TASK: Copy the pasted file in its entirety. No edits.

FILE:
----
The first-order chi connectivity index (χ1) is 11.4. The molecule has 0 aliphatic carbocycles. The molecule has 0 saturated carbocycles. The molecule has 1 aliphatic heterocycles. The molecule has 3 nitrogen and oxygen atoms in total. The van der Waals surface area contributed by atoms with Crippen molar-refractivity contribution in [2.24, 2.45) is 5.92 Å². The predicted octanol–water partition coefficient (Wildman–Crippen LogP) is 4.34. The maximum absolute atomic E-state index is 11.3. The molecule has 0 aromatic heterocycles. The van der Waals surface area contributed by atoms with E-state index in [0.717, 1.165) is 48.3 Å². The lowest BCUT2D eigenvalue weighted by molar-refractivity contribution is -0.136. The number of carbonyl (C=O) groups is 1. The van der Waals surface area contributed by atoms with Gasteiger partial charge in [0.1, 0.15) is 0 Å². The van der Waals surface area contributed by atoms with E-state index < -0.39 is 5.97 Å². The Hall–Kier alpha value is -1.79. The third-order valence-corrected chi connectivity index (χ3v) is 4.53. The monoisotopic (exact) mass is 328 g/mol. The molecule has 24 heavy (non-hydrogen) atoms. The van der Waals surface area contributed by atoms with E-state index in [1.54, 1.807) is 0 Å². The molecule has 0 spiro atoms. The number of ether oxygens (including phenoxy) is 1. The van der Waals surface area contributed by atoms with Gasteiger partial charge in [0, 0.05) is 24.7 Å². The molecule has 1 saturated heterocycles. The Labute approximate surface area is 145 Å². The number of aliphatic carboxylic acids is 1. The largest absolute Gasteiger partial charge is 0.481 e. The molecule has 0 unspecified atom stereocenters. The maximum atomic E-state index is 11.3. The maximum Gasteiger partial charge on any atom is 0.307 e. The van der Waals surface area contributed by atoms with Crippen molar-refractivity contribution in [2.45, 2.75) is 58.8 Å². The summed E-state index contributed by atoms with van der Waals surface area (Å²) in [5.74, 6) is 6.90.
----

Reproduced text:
The first-order chi connectivity index (χ1) is 11.4. The molecule has 0 aliphatic carbocycles. The molecule has 0 saturated carbocycles. The molecule has 1 aliphatic heterocycles. The molecule has 3 nitrogen and oxygen atoms in total. The van der Waals surface area contributed by atoms with Crippen molar-refractivity contribution in [2.24, 2.45) is 5.92 Å². The predicted octanol–water partition coefficient (Wildman–Crippen LogP) is 4.34. The maximum absolute atomic E-state index is 11.3. The molecule has 0 aromatic heterocycles. The van der Waals surface area contributed by atoms with E-state index in [0.717, 1.165) is 48.3 Å². The lowest BCUT2D eigenvalue weighted by molar-refractivity contribution is -0.136. The number of carbonyl (C=O) groups is 1. The van der Waals surface area contributed by atoms with Gasteiger partial charge in [0.1, 0.15) is 0 Å². The van der Waals surface area contributed by atoms with E-state index < -0.39 is 5.97 Å². The Hall–Kier alpha value is -1.79. The third-order valence-corrected chi connectivity index (χ3v) is 4.53. The monoisotopic (exact) mass is 328 g/mol. The molecule has 24 heavy (non-hydrogen) atoms. The van der Waals surface area contributed by atoms with E-state index in [1.54, 1.807) is 0 Å². The molecule has 0 spiro atoms. The number of ether oxygens (including phenoxy) is 1. The van der Waals surface area contributed by atoms with Gasteiger partial charge in [0, 0.05) is 24.7 Å². The molecule has 1 saturated heterocycles. The Labute approximate surface area is 145 Å². The number of aliphatic carboxylic acids is 1. The largest absolute Gasteiger partial charge is 0.481 e. The molecule has 0 unspecified atom stereocenters. The maximum atomic E-state index is 11.3. The maximum Gasteiger partial charge on any atom is 0.307 e. The van der Waals surface area contributed by atoms with Crippen molar-refractivity contribution in [2.45, 2.75) is 58.8 Å². The summed E-state index contributed by atoms with van der Waals surface area (Å²) in [5.74, 6) is 6.90.